Can your students evaluate online resources for
quality and accuracy of information? That is a vitally important information
literacy skill, which we refer to as "media awareness" or "mediacy."
This page contains links to Web sites that deal with authenticating online
information, collected by Susan Harris of California State University at
Fresno; Robin Pence, a Technology Resource Teacher; and our own review of
relevant Web resources.
Here are two excellent Web sites by Jan Alexander and Marsha Ann Tate that
will introduce you to new strategies for teaching media awareness.
The following list contains a collection of guides, checklists, rubrics, and
"tip sheets" that deal with evaluating the credibility of information
sources and developing media awareness.
21st Century Information Fluency Project
IMSA (Illinois Mathematics and Science Academy) announces their MicroModules
- an online teaching and learning package consistnig of short, self-directed
learming modules to enhance your skills in locating, evaluating, and using
Internet resources for the classroom.
"I C You See" - A Guide to Critical Thinking About What You See on the
This is a good resource from the Ithaca College Library.
- A Tale of
This "teachable moment" site compares promotional Web sites
for two cities - one bogus and one real. However, due to the popularity of
this site for teacher professional development, the Web sites for the two
cities have since moved or disappeared.
Becoming a Critical Consumer of the Web
Kimberly S. Roempler, Eisenhower National Clearinghouse's Associate Director
of Instructional Resources, has looked at thousands of web sites. This article
explains her criteria for selecting the best.
- Critical Evaluation
This page, created by Kathy Schrock, contains critical
evaluation surveys, information by the author, and links to other Web site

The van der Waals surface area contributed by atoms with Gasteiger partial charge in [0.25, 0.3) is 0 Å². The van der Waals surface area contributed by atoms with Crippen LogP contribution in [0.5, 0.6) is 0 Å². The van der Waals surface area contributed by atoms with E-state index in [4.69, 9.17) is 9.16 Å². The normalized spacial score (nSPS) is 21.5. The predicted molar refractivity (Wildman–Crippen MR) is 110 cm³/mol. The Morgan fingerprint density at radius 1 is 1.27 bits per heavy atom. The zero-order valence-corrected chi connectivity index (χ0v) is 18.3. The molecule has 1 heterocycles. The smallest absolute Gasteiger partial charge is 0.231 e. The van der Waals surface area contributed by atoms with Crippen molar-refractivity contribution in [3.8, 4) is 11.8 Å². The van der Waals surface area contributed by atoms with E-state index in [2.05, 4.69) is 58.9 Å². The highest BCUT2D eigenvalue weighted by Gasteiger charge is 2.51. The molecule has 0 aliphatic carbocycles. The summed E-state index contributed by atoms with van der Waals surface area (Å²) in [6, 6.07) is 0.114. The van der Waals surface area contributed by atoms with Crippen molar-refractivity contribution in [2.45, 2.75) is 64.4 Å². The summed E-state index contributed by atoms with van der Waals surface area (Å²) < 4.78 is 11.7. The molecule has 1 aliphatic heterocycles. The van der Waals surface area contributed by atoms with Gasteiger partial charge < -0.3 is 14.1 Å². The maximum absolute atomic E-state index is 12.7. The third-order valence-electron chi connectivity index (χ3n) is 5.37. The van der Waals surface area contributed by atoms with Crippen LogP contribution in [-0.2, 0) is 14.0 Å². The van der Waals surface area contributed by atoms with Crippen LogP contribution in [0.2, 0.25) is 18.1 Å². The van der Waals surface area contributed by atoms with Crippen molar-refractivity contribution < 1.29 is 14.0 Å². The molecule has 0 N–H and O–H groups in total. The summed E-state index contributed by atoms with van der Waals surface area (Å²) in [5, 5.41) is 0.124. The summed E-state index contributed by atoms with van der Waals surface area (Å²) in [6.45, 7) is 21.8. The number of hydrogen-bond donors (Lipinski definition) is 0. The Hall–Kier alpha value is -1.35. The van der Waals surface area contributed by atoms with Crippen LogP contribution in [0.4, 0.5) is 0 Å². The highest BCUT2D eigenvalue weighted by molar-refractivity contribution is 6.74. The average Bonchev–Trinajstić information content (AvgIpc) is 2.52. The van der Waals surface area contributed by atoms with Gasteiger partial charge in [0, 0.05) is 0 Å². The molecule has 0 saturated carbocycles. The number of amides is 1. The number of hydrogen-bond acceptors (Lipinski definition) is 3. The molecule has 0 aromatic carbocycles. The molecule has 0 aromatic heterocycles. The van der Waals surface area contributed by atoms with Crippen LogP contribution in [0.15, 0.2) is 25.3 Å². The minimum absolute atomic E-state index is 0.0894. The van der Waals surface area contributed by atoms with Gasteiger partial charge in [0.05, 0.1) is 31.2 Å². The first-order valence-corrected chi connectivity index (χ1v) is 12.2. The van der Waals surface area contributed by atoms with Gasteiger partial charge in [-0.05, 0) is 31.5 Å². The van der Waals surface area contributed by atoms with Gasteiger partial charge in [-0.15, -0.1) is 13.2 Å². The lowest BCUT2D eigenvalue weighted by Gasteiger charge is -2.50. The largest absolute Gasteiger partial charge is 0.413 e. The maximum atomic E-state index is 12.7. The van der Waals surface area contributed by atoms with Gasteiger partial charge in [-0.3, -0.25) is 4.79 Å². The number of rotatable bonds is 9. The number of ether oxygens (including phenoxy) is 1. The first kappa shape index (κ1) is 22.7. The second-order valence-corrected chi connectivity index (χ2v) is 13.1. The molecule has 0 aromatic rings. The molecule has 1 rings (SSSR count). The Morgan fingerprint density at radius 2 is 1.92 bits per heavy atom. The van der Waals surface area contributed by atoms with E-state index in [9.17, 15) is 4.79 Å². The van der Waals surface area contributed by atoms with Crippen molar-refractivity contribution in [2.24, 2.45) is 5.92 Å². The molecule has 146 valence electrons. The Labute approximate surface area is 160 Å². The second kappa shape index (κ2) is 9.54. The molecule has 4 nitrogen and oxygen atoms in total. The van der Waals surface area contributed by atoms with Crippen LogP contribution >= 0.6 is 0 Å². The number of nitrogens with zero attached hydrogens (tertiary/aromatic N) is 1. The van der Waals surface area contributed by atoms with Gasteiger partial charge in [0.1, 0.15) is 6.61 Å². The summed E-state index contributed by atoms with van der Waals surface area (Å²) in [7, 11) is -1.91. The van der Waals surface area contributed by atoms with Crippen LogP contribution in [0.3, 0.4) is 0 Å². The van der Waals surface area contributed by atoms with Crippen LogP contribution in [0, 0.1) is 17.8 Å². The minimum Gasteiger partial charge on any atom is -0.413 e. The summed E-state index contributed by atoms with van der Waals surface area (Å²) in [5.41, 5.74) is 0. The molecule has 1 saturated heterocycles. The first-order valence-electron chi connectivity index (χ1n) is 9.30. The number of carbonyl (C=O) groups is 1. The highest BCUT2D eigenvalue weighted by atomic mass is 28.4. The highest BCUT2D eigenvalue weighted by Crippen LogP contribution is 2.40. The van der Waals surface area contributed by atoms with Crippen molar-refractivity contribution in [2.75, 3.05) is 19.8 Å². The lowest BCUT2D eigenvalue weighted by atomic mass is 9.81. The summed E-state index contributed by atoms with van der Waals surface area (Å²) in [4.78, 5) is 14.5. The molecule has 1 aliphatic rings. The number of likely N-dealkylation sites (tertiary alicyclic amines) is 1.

- Eight Quick Ways of Checking
Information on Web Sites
This British Web site provides a checklist
summary that your students can use.
Evaluating Web Pages
This is a valuable resource with guidelines, developed by the Teaching Library
Internet Workshops, University of California, Berkeley.
- Evaluation Criteria
for Web Sources
Five important criteria to consider:
Accuracy, Authority, Objectivity, Currency (timeliness), and Coverage. By
Susan Beck, New Mexico State University.
- Evaluation Rubrics for
This is another excellent resource with evaluation rubrics geared to different
grade levels, created by Tammy Payton.
This excellent Canadian site has several features in both English and
French, such as Reality check! Evaluating online information; Media Literacy
Classroom Resources; Media Literacy Key Concepts; Media Issues, and many
- Rubrics and Assessment
Another good resource created by Kathy Schrock.
- Teaching Zack to
This article about a student who was asked to write a paper
about the Holocaust will help to dispel the notion held by many students that
"If it is on the Internet, it is true."
Updated August 25, 2005
Copyright © 2000 RMC Research Corporation